Num­ber of obese chil­dren con­tin­ues to dou­ble

Uxbridge Gazette - - News - By MARTIN ELVERY martin.elvery@reach­ Lo­cal Democ­racy Re­porter

THE num­ber of chil­dren who are obese and over­weight is con­tin­u­ing to more than dou­ble be­tween the years of re­cep­tion and Year 6, coun­cil re­ports re­veal.

In Houn­slow, the per­cent­age of chil­dren recorded as over­weight in Year 6 re­mained at just un­der 40% from 2013/14 to 2016/17. This is com­pared to a fig­ure of around 21% of re­cep­tion chil­dren.

The per­cent­age of chil­dren recorded as obese in Year 6 re­mained at just un­der 24.3% be­tween 2013 and 2017. In re­cep­tion it was 10.3%.

Houn­slow Coun­cil says it is work­ing on a se­ries of mea­sures to try to tackle the prob­lem.

Last month fig­ures from the Lo­cal Gov­ern­ment As­so­ci­a­tion (LGA) re­vealed that 23.6% of Year 6 chil­dren in Lon­don are obese and 10.3% in re­cep­tion.

In Eal­ing, data for 2017 shows chil­dren have worse than the UK av­er­age lev­els of obe­sity with 10.6% of re­cep­tion chil­dren aged four to five and 23.9% of Year 6 chil­dren clas­si­fied as obese.

In Hillingdon in 2017, 9.3% of chil­dren in re­cep­tion and 23.2% of chil­dren in Year 6 were obese.

All the bor­oughs are run­ning a se­ries of pro­grammes to try to tackle the prob­lem.

In Hil­lig­don, these in­clude en­cour­ag­ing peo­ple to fol­low the UNICEF ac­cred­ited com­mu­nity breast­feed­ing pro­mo­tion, launch­ing new healthy eat­ing and phys­i­cal ac­tiv­ity ed­u­ca­tion pro­grammes, launch­ing a new child weight man­age­ment pro­gramme and an ac­tive travel pro­gramme.

As well as mak­ing prom­ises to deal with child­hood obe­sity in his re­cent draft Lon­don Food Strat­egy, Lon­don mayor Sadiq Khan made rec­om­men­da­tions to pub­lic bod­ies, such as schools and the NHS, to help fight obe­sity lev­els.

The doc­u­ment said that lo­cal author­i­ties should help schools to adopt poli­cies such as food and health ed­u­ca­tion and that Pub­lic Health Eng­land should work with the Child Obe­sity Task­force to help busi­nesses pro­mote healthy food op­tions.

The Child Obe­sity Task­force will be launched later this year and will be made up of a group of 12 peo­ple, chaired by Mr Khan, who will work to re­duce child­hood obe­sity in Lon­don.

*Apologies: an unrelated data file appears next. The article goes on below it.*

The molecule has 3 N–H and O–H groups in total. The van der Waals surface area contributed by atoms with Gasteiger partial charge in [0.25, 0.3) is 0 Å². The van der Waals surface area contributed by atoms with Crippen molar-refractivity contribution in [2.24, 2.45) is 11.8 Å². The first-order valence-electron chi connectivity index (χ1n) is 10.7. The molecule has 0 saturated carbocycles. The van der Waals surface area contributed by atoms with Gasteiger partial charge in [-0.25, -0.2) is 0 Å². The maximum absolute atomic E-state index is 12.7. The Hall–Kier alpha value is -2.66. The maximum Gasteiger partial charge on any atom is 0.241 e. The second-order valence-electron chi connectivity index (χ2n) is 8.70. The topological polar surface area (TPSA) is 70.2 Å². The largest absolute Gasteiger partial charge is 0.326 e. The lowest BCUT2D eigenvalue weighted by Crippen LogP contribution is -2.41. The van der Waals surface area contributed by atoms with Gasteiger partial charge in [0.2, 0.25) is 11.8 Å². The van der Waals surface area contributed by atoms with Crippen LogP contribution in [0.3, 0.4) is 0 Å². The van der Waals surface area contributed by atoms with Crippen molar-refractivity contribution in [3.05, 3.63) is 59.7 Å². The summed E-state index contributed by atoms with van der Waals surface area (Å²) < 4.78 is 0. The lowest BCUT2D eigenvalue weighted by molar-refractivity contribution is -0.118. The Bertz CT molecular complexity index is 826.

If your child is very over­weight, the NHS rec­om­mends lots you can do to help them be­come a healthy weight as they grow.

Lis­ten to your child’s con­cern about their weight. Over­weight chil­dren of­ten know they have a weight prob­lem and they need to feel sup­ported and in con­trol of their weight.

Let them know that you love them, what­ever their weight, and that all you want is for them to be healthy and happy.

One of the best ways to in­stil good habits in your child is to be a good role model. Chil­dren learn by ex­am­ple. One of the most pow­er­ful ways to en­cour­age your child to be ac­tive and eat well is to do so your­self.

Set a good ex­am­ple by go­ing for a walk or bike ride in­stead of watch­ing TV or surf­ing the in­ter­net. Play­ing in the park or swim­ming with your chil­dren shows them be­ing ac­tive is fun.

Any changes you make to your child’s diet and life­style are much more likely to be ac­cepted if the changes are small and in­volve the whole fam­ily.

Very over­weight chil­dren do not need to do more ex­er­cise than slim­mer chil­dren. Their extra body weight means they will nat­u­rally burn more calo­ries for the same ac­tiv­ity. All chil­dren need about 60 min­utes of phys­i­cal ac­tiv­ity a day for good health, but it does not need to be all at once.

If your child is not used to be­ing ac­tive, en­cour­age them to start with what they can do and build up to 60 min­utes a day. They are more likely to stick to their new ac­tiv­ity lev­els if you let them choose the type of ac­tiv­ity they are com­fort­able with.

Walk­ing or cy­cling short dis­tances in­stead of us­ing the car or bus is a great way to be ac­tive to­gether as a fam­ily.

Try to avoid feed­ing your child large por­tions. A good rule of thumb is to start meals with small serv­ings and let your child ask for more if they’re still hun­gry. Be­ware of high-calo­rie foods.

Chil­dren, just like adults, should aim to eat five or more por­tions of fruit and veg­eta­bles ev­ery day.

Dis­cour­age your child from hav­ing sug­ary or high-fat foods like sweets, cakes, bis­cuits, some sug­ary ce­re­als and sugar-sweet­ened soft and fizzy drinks. These foods and drinks tend to be high in calo­ries and low in nu­tri­ents.

Help your chil­dren avoid sit­ting and ly­ing around too much, as it makes it more likely for them to put on weight. Limit the amount of time your child spends on in­ac­tive pas­times such as watch­ing tele­vi­sion, play­ing video games and play­ing on elec­tronic de­vices.

If you have re­ceived a let­ter about your child’s weight af­ter they were mea­sured at school, you can use the con­tact num­ber on the let­ter to speak to a health worker and get more in­for­ma­tion about what you can do and what sup­port is avail­able. Your GP or prac­tice nurse can give you fur­ther advice. They also may be able to re­fer you to a lo­cal weight man­age­ment pro­gramme for chil­dren.

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